While I have not heard how Friday morning’s panel at the Words & Music Festival will be run, I figured I had better take some notes and share them here. I’m sure Howard Bahr, Roy Blount Jr., and Dr. Alecia P. Long will have plenty to say. 6-1 odds I won’t need any of this!
NOTES ON CIVILIANS IN THE OZARKS DURING THE CIVIL WAR
Today I’ll be drawing almost everything in my part of this discussion from three great books that helped me understand my home country and the war’s effect on civilians, and inspired me to write my novel Morkan’s Quarry.
Fellman, Michael Inside War: The Guerilla Conflict in Missouri During the American Civil War (Oxford University Press 1989)
Keefe, James F. and Lynn Morrow The White River Chronicles of S.C. Turnbo: Man and Wildlife on the Ozarks Frontier (University of Arkansas Press 1994)
Piston, William Garrett and Richard W. Hatcher III Wilson’s Creek: The Second Battle of the Civil War and the Men Who Fought It (The University of North Carolina Press 2000)
I’m very grateful and humbled that Rosemary James and Joe DeSalvo would ask me to be on a panel with two such distinguished writers as Howard Bahr and Roy Blount, Jr, and also scholar and author Alecia P. Long. And I’m grateful that Ozark hillbillies may briefly get a say. The story of the Civil War in the Ozarks is almost entirely unknown. And if a scintilla of it is known by anyone outside the Ozarks, by outworlders, by the non-hillbillys, then the bloody, awful savagery that was the war in the Ozarks is quickly swept aside in favor of the romantic, Robin Hood story of Jesse James, who was not from or of the Ozarks. I daresay that Americans know as much about the Civil War in the Ozarks as Europeans know of World War I in the Balkans.
An unfair, unlikely comparison, you say? Hmm.
Both are mountainous, isolated regions, filled with backward, clannish, peculiar people, some of whom held longstanding grudges. While no grudge in the Ozarks can match the longevity of the Bulgar or Serb’s 500-year vendetta against an Ottoman Turk, we were and are quick studies.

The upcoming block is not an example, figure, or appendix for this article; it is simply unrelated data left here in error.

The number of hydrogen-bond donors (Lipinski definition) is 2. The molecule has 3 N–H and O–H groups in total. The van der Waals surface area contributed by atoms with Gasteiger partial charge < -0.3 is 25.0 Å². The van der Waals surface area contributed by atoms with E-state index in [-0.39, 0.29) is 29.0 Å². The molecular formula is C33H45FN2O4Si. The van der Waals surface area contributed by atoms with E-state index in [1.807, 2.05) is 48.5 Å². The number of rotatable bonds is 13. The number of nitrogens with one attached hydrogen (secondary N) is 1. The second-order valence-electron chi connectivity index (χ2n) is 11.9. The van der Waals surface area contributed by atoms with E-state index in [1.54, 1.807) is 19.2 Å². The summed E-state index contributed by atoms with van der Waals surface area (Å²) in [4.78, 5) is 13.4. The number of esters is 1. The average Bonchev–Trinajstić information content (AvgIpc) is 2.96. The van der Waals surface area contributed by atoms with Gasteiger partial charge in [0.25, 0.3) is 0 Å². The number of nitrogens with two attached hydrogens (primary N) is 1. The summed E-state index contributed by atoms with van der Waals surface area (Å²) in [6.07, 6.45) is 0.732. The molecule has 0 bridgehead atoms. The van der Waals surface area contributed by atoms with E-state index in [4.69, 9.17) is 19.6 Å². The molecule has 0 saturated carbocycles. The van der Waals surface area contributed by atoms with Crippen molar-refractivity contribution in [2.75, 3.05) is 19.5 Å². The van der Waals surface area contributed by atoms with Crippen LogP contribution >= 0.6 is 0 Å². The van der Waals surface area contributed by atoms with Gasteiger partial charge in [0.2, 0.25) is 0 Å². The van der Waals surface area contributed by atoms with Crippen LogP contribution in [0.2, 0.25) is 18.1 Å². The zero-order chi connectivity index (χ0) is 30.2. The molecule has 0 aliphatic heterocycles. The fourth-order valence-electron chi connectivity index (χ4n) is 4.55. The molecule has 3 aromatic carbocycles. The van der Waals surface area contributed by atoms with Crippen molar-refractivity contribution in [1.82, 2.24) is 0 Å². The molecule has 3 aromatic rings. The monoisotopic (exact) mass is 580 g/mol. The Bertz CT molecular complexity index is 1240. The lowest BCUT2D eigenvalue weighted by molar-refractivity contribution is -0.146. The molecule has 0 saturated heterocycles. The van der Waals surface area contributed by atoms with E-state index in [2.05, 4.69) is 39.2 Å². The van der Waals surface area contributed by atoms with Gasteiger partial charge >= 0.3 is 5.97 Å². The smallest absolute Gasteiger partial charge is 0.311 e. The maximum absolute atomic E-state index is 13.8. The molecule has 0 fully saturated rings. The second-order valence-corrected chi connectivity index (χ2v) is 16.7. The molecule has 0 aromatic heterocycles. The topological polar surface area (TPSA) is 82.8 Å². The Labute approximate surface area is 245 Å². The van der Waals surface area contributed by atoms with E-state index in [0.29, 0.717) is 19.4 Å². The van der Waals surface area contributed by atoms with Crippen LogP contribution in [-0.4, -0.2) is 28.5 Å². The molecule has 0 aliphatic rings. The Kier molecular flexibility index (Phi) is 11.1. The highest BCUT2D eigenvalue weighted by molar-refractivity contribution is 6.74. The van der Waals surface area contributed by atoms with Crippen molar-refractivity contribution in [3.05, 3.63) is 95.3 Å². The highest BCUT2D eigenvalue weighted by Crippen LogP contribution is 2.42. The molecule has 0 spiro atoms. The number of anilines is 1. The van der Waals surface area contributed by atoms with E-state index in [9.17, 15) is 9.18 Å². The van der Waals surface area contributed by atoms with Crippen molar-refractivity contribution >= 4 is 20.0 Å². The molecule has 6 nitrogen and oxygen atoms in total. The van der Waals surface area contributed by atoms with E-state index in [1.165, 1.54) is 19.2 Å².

Both regions were arguably where wars started. World War I started in the Balkans as major powers of the day—especially Austro-Hungary and Russia—became increasingly then belligerently involved in local wars and politics. In Missouri, we were busily at each other’s throats and the throats of neighbors in Kansas seven years before the rest of you all took up the sword. Some persnickety history buff is already squirmingly ready to correct and say that the Ozarks was not part of the Bleeding Kansas border conflict. Oh really? Many of the major players of the war in Missouri and Arkansas, which was fought mostly in the Ozarks, cut their teeth in Kansas. See Christopher Phillips’s outstanding biographies of General Nathaniel Lyon and of Missouri Governor turned Rebel Claiborne Fox Jackson to understand. If the bloodbath of popular sovereignty went undecided during regulation play in Kansas, then the Civil War in the Ozarks was four years of savage overtime.
Both regions, the Balkans and the Ozarks, suffered a collapse of civil authority and the institution of capricious and often brutal martial law conducted by distracted occupiers. The majority of resources to maintain order and security were needed and sent elsewhere in both conflicts. Montenegrin and Serbian civilians suffered terribly under Austro-Hungarian martial law. And Ozarkers long suffered under a Union control that maintained some secure garrisoned outposts but could not bring the vast countryside, the brush, to justice and domestic tranquility.
And, last, both regions are by history forgotten, deliberately I think, it being too painful to consider for long that such suffering was visited on any people for no discernible gain. And forgotten because the people, having suffered terribly and having often been betrayed by neighbors, did not and do not encourage much real remembering.